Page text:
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The whole creation groans
And waits to hear that voice
That shall restore her comeliness
And make her wastes rejoice.

I could observe here the traditional Christian pastime of complaining how we tend to skip over Advent and move straight from turkey feasts to tinsel and shopping and cookies with sprinkles. But you know what? Go right ahead. You go on and hang your wreaths and be ye merry. I’ll just settle into a gloomy Advent mood and be sad by myself.

Is lonely melancholy a fitting mood for Advent? Part of the genius of the church year is the way the seasonal cycle gathers our various spiritual moods, distributing them across a structure of story, reflection, and song. We are supposed to feel triumphant at Easter, on fire for the Lord at Pentecost, repentant during Lent. In this way, the liturgical year wisely validates and even forms the faithful in a range of feeling—we learn orthopathy as well as orthodoxy and orthopraxy.

I propose that Advent is the time when we are allowed—even encouraged—to be honest about our disappointment, our sadness, our cynicism. We soberly mark the vast distance between God’s redemptive purposes, the promises and visions held out for us to cherish, and the state of the world as it is. And we ask why. What are you waiting for, God? How long?

For me, it’s the waste of it all. That’s what irks me. People do stupid, wicked things, like invade Ukraine. What a waste of lives, what a waste of resources! Think of all the effort expended on hand-wringing and diplomacy and all-out fighting trying to respond to this wickedness—all that energy that could have been spent moving the world toward peace and justice. Or people do ignorant things, like tossing baseless accusations at teachers and arguing about banning books. Or people who are both foolish and insanely powerful leave wreckage wherever they go, like a certain billionaire who has decided to break Twitter and unleash the snarling hyenas of misinformation. Or people whose hearts are so clouded with power and wealth they endanger us all by protecting fossil fuel interests when we could be making desperately needed shifts to a more sustainable way of life. Which means that many millions of people are compelled to spend their time and energy and love fighting against what people should have the decency not to do in the first place. It’s all such a waste.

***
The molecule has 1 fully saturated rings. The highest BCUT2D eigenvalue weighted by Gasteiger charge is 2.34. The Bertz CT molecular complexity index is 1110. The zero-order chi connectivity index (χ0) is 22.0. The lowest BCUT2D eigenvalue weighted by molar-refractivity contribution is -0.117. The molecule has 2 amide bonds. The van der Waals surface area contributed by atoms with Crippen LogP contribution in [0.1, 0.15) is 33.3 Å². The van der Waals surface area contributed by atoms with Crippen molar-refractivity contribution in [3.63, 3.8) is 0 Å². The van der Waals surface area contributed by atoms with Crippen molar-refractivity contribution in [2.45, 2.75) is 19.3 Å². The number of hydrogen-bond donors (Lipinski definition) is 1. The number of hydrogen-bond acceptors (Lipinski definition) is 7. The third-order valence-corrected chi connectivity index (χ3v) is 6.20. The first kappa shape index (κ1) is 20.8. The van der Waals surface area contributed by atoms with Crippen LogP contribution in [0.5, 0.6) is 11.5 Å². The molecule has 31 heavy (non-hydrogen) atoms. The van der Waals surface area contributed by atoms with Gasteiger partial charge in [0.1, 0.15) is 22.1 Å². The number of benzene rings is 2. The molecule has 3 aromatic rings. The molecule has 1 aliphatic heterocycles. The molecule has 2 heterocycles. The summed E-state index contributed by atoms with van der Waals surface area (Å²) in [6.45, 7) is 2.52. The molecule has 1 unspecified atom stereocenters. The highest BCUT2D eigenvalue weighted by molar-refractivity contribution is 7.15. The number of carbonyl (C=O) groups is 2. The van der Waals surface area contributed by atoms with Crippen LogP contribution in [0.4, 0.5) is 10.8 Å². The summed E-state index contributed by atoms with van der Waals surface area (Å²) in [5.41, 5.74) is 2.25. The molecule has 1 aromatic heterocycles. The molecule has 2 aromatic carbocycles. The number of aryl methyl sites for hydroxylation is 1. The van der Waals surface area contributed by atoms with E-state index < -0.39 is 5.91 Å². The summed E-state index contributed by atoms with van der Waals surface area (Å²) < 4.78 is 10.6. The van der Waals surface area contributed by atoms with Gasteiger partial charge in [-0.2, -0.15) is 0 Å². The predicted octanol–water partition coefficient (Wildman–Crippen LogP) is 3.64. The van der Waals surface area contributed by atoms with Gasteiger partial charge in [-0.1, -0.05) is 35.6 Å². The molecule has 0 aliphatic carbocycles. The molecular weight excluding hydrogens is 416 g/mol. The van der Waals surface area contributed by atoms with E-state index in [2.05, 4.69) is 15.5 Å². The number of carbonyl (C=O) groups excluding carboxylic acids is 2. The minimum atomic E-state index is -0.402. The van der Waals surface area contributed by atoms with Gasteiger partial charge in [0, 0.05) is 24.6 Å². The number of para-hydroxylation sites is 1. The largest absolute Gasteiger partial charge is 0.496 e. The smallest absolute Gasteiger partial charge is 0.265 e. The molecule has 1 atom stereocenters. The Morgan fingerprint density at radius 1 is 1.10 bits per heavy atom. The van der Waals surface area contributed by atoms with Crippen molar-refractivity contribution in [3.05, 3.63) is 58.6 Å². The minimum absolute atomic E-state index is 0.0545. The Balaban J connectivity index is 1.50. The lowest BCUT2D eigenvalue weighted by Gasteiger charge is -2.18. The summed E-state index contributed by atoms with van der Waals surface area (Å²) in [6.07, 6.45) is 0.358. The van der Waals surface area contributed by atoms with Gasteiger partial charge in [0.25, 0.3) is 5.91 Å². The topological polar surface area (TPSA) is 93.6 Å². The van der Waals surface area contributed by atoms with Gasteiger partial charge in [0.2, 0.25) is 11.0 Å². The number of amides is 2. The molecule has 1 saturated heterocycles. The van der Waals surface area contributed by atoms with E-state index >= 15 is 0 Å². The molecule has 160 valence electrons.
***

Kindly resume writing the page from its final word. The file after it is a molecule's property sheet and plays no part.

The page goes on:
And then there’s religious infighting. People turning the zeal of their righteousness into scapegoating, petty coups, campaigns to control others. Go ahead and add up all the hours spent on attending hastily called meetings and drawing up documents and holding listening sessions and lying awake and anxious in the middle of the night. What a waste.

Or bring it close to home. The way siblings spend the few precious hours when the whole family is gathered bickering and reheating stale conflicts. Or those inexplicable griefs: young people spending their twenties battling depression rather than fulfilling their many potentials, grandparents who die too early of cancer and leave their grandchildren bereft, enormously gifted people stymied by poverty or racism or family dysfunction. So much waste.